If you’ve ever dreamed of selling your dreary rental home in the Rust Belt and completing a 1031 exchange into a relaxing vacation home in a sunny beachside community, keep on reading.
There are strict rules that must be followed during a 1031 exchange in order to defer capital gains taxes on the sale of an investment property. Your vision of selling your rental in Toledo and purchasing a vacation home in Hilton Head may not pass 1031 qualified use requirements and result in a disqualified exchange.
In order to enact your plan, you’ll have to be strategic. Here’s how you can 1031 exchange from a rental property into a vacation home.
IRS Code Section 1031 Qualified Use Requirements
Section 1031 of the Internal Revenue Code allows real estate investors to defer taxes on realized gains from the sale of investment properties provided they roll the entire sale proceeds over into a like-kind asset.
Some hard rules include:
- Exchangors have 45 days from the date of sale to identify a replacement asset.
- Exchangors must use a qualified intermediary to facilitate the exchange.
- Acquisition of the like-kind replacement asset must be completed within 180 days from the close of sale on the relinquished property.
In order to pass the qualified use test, both properties must be held for investment purposes – at least for a time. Generally, you’ll have to have rented out your relinquished asset for a period of 24 months prior to sale, and put your replacement asset into service as a rental property for a minimum of another two years. If you divest the replacement asset prior to that 24-month window, your 1031 exchange could be disqualified since you effectively cashed out of the investment.1 You’ll also be liable for any capital gains taxes generated from the sale of your original investment property.
So while you can’t just sell a rental home held as an investment and complete a 1031 exchange for your dream vacation home in the Carolinas, you can eventually live in the replacement asset. Here’s how.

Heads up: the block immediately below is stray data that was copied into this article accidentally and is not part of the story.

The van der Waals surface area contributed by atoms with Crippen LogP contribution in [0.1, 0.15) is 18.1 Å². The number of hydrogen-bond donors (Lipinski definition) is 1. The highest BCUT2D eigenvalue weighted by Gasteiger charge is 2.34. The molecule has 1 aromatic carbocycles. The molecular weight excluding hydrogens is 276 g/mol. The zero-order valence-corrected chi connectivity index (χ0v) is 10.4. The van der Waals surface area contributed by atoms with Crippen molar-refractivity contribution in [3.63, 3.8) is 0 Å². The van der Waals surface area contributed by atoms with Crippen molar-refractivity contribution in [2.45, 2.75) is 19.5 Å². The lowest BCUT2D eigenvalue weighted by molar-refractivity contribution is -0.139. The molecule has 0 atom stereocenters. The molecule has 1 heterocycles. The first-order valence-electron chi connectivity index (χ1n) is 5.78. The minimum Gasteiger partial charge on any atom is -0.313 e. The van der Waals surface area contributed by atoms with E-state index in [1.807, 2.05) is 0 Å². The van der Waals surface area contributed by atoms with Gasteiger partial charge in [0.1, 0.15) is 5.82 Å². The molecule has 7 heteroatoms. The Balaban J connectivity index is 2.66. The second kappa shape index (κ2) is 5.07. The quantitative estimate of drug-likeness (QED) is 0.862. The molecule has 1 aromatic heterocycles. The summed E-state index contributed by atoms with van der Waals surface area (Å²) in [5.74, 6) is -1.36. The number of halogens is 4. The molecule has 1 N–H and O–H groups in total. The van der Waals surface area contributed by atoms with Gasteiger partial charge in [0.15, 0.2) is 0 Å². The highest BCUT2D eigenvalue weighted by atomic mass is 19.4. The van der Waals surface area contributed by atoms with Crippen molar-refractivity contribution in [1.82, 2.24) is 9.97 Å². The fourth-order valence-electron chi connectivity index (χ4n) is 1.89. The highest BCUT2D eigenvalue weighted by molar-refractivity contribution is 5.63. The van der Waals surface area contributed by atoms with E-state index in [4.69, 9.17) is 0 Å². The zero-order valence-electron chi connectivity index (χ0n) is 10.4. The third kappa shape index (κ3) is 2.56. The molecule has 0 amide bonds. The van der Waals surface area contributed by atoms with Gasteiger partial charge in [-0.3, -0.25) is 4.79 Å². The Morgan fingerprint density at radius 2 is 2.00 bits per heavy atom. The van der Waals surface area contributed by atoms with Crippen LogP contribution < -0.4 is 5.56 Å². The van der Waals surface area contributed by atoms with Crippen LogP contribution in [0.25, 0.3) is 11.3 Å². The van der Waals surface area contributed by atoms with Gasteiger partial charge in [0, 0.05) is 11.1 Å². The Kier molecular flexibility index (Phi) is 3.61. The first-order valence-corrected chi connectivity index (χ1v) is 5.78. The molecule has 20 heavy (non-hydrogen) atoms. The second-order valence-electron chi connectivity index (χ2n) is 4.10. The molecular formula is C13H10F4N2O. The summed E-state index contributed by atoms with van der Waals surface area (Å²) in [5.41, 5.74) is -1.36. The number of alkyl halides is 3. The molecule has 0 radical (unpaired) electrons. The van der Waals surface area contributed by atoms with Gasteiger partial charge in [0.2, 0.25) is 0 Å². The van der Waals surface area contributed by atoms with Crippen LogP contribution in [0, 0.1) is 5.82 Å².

How To Turn a 1031 Exchange Property into a Vacation Home
A vacation home or second home can qualify for tax-deferred exchange treatment under IRS Code Section 1031 if the asset was rented out for a minimum of 14 days in at least two 12-month periods of ownership. You must be able to show that you rented out the vacation property for a minimum of two weeks in two years (they don’t have to be consecutive) in order to meet the qualified use requirements that the property was purchased as an investment.
It’s easy to meet qualified use requirements if you rent the property for more than 15 days each year. The home can’t be used as your primary residence in the interim, however – renting the house out to your brother for two weeks each year won’t put you in the clear.
The Bottom Line
One path to eventually living in a vacation home you acquired as part of a 1031 exchange is to place the asset into service as a rental for a minimum of two years. Once you have that documented rental history, you can demonstrate that the asset was purchased as an investment rather than a primary residence or second home.
Living in an asset you purchased through a 1031 exchange is likely to raise some red flags. Consulting with a tax professional who has experience with this type of 1031 exchange transaction can help you avoid making any grave mistakes that could result in a disqualified exchange.
This material is for general information and educational purposes only. Information is based on data gathered from what we believe are reliable sources. It is not guaranteed as to accuracy, does not purport to be complete and is not intended to be used as a primary basis for investment decisions. It should also not be construed as advice meeting the particular investment needs of any investor.
Realized does not provide tax or legal advice. This material is not a substitute for seeking the advice of a qualified professional for your individual situation.
Costs associated with a 1031 transaction may impact investor’s returns and may outweigh the tax benefits. An unfavorable tax ruling may cancel deferral of capital gains and result in immediate tax liabilities.